Origin and evolution of the golf ball

Golf balls have evolved throughout the history of the game. Wooden balls were used until the early 17th century, when the ‘featherie’ ball was invented. Due to its superior flight characteristics, the featherie remained the standard ball for a good two and a half centuries.

From left to right: Haskell (c. 1900) Machine Gutty (c. 1880) Gutta Percha (c. 1850) Feathery (c. 1790) Wooden (c. 1590) Photo by David Kahn
From left to right:
Haskell (c. 1900) Machine Gutty (c. 1880) Gutta Percha (c. 1850) Feathery (c. 1790) Wooden (c. 1590)
Photo by David Kahn


1. The Feathery ball

A featherie is a hand sewn leather-covered ball stuffed with boiled and compressed goose feathers and coated with paint.

Featherie balls were a great improvement as compared to the wooden ball, but they were quite expensive and not perfectly spherical, which gave often gave them an irregular and unpredictable trajectory. An added disadvantage was that when the ball became wet, the stitches in the ball would rot, and the ball would also split open after hitting a hard surface.


2. The Gutta Percha Ball

gutta percha
Gutta percha collected from the Sapodilla Tree in Malaysia

For these reasons the featherie was replaced by the gutta percha ball from 1848. Gutta percha is a hard, resilient, easily molded substance derived from the sap of several Malaysian trees of the family Sapotaceae (Sapodilla Tree), of which golf balls and the cover of golf balls were made until the beginning of the 20th century. The sap had a rubber-like feel and could be made round by heating and shaping it while hot.

Gutta percha balls were first painted white in an attempt to hide the dark-colored gutta sap.

The new ball flew farther than the feathery and was much less expensive, bringing the game within the reach of the less well-off. It also made standardization easier, bringing the game to a higher level of precision.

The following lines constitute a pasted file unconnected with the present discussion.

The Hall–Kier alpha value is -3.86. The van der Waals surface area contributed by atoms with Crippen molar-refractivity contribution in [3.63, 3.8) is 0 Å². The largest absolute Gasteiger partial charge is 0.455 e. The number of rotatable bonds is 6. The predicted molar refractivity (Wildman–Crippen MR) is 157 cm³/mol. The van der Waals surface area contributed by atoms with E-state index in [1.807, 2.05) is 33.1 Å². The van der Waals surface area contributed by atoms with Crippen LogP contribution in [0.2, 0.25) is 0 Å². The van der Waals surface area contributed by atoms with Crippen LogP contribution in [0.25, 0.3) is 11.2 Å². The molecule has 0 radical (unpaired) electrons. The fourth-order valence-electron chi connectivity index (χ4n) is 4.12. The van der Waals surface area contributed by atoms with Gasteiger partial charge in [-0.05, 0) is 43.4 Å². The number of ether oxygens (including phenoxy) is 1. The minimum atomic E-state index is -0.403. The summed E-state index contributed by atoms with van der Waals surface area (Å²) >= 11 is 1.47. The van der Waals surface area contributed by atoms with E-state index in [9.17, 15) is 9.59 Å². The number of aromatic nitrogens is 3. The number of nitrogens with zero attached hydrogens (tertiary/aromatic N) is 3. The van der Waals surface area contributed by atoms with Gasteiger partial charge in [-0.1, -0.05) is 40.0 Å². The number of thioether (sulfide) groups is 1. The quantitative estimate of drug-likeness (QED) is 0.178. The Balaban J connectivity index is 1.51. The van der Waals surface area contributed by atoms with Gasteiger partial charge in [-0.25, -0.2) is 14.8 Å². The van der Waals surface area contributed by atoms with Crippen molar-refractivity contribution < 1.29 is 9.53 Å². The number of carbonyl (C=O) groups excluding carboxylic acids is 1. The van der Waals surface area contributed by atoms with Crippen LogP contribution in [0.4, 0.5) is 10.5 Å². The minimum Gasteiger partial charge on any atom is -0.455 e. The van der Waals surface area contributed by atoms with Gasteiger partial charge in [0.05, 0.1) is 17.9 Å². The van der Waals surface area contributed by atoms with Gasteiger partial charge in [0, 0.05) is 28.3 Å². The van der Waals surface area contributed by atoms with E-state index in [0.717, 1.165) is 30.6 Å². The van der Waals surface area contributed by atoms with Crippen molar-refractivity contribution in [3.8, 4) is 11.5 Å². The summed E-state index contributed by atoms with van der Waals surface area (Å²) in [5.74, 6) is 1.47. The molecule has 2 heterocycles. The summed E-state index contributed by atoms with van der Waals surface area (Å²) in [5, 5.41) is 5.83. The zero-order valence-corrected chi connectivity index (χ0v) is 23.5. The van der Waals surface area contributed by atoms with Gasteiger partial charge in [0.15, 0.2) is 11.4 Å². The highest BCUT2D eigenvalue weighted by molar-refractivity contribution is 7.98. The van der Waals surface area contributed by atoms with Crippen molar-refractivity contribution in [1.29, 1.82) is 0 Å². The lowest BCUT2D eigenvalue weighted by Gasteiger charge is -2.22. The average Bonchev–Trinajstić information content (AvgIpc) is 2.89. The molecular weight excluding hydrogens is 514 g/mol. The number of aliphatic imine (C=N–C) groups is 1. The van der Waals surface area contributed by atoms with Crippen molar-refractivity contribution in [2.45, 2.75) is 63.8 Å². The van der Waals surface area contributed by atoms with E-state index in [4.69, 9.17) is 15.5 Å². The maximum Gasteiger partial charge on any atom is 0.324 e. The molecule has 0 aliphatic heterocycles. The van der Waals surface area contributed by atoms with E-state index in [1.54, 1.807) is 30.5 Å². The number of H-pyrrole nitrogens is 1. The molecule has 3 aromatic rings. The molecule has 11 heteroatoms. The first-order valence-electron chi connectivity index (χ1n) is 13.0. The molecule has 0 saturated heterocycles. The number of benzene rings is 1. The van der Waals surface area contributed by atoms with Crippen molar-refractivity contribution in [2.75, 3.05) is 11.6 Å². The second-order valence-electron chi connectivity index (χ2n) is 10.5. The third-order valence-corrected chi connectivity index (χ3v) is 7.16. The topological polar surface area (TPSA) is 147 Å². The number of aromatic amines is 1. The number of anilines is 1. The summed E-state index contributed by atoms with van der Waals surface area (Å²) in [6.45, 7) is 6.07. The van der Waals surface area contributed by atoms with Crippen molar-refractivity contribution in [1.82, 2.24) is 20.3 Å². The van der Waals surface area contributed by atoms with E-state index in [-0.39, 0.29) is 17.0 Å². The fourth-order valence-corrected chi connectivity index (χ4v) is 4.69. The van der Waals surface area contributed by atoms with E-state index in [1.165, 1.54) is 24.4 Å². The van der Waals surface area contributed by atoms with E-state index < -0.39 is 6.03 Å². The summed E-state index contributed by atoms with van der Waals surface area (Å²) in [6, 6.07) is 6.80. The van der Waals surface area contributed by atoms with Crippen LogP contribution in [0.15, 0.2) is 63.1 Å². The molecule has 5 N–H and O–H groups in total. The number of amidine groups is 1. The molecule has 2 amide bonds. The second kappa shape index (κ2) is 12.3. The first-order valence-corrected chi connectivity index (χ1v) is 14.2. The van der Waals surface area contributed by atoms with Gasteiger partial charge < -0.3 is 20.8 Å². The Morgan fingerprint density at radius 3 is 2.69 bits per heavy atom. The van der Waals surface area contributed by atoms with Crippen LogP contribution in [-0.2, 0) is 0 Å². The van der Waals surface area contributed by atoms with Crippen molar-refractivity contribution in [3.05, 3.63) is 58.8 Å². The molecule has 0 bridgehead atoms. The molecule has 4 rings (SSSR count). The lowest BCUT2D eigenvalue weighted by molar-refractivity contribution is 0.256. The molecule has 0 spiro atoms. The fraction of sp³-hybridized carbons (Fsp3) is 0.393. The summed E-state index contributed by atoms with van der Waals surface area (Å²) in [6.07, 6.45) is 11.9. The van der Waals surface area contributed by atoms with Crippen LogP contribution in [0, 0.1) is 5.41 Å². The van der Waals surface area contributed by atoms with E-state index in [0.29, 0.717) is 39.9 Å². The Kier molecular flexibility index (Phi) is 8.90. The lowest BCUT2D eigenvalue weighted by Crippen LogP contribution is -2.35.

With the industrialization the production of Gutties became mechanized. They were being made in moulds and could be manufactured with textured surfaces which further increased their aerodynamic qualities, affordability and consistency. Players had noticed that the perfectly spherical and smooth surface of the guttie did not fly as far as the scored featherie. Thus, makers started creating intentional defects in the surface to have a more consistent ball flight. Hand-hammered gutta-percha golf balls could be purchased at least by the 1860’s, and the most notable pattern of the period, the ‘Bramble’ with raised, round, bumps bumps rather than dents was in style from the late 1800’s to 1908.

The “gutty” was prone to break up in mid-air, thus forcing the rules to be adjusted and allowing the golfer to play a fresh ball from the point where the largest fragment had come to rest. This would be the last occasion on which the Rules of Golf had to be amended to adapt to the properties of the golf ball and not vice versa.


3. The rubber core ball and wound ball

Haskell golf balls
Haskell golf balls

In 1898, a wealthy American amateur golfer named Coburn Haskell, along with Goodrich Rubber company engineer Bertram Work, introduced the rubber cored wound ball. The “Haskell”, as it became known, was universally adopted by 1901 after it proved so effective in the British and US Opens. These balls looked just like Gutties but were made of rubber twine wound around a solid rubber core, and covered in gutta purcha.

Alternatively, Balata was sometimes used as a cover material for golf balls. Balata is a hard, resilient substance derived from the gum of the bully or balata tree (Manilkara bidentata). Balata covers can still be found today in the more expensive range of golf balls.

With the creation of an automatic winding machine coupled with the use of a bramble cover facilitated greater control, the average golfer gained an extra 20 yards from the tee with these new generation golf balls. Manufacturers fine-tuned the length, spin and “feel” characteristics of balls. Wound balls were especially valued for their soft feel.